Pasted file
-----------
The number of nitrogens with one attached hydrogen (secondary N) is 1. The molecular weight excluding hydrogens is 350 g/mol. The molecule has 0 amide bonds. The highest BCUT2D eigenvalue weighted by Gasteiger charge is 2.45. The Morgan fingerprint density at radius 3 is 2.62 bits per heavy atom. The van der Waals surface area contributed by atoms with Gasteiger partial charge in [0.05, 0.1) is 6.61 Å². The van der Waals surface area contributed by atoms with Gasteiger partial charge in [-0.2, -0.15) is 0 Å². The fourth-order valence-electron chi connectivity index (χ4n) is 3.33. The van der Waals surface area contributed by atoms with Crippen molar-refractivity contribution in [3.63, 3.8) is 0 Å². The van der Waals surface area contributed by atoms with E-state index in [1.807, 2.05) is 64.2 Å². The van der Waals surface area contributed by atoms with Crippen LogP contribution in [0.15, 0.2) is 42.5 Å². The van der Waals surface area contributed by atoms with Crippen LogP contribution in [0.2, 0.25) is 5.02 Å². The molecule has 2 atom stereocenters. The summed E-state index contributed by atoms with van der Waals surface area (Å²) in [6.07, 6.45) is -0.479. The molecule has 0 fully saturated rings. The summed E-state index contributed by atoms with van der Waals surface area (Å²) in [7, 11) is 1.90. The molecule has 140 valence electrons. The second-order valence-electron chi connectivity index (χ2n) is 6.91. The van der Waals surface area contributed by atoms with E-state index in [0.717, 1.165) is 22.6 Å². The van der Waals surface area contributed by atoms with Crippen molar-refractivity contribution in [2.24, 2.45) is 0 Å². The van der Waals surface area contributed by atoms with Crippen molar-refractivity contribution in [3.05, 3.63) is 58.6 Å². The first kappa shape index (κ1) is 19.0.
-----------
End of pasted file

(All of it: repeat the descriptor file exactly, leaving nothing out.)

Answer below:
The number of nitrogens with one attached hydrogen (secondary N) is 1. The molecular weight excluding hydrogens is 350 g/mol. The molecule has 0 amide bonds. The highest BCUT2D eigenvalue weighted by Gasteiger charge is 2.45. The Morgan fingerprint density at radius 3 is 2.62 bits per heavy atom. The van der Waals surface area contributed by atoms with Gasteiger partial charge in [0.05, 0.1) is 6.61 Å². The van der Waals surface area contributed by atoms with Gasteiger partial charge in [-0.2, -0.15) is 0 Å². The fourth-order valence-electron chi connectivity index (χ4n) is 3.33. The van der Waals surface area contributed by atoms with Crippen molar-refractivity contribution in [3.63, 3.8) is 0 Å². The van der Waals surface area contributed by atoms with E-state index in [1.807, 2.05) is 64.2 Å². The van der Waals surface area contributed by atoms with Crippen LogP contribution in [0.15, 0.2) is 42.5 Å². The van der Waals surface area contributed by atoms with Crippen LogP contribution in [0.2, 0.25) is 5.02 Å². The molecule has 2 atom stereocenters. The summed E-state index contributed by atoms with van der Waals surface area (Å²) in [6.07, 6.45) is -0.479. The molecule has 0 fully saturated rings. The summed E-state index contributed by atoms with van der Waals surface area (Å²) in [7, 11) is 1.90. The molecule has 140 valence electrons. The second-order valence-electron chi connectivity index (χ2n) is 6.91. The van der Waals surface area contributed by atoms with E-state index in [0.717, 1.165) is 22.6 Å². The van der Waals surface area contributed by atoms with Crippen molar-refractivity contribution in [2.24, 2.45) is 0 Å². The van der Waals surface area contributed by atoms with Crippen molar-refractivity contribution in [3.05, 3.63) is 58.6 Å². The first kappa shape index (κ1) is 19.0.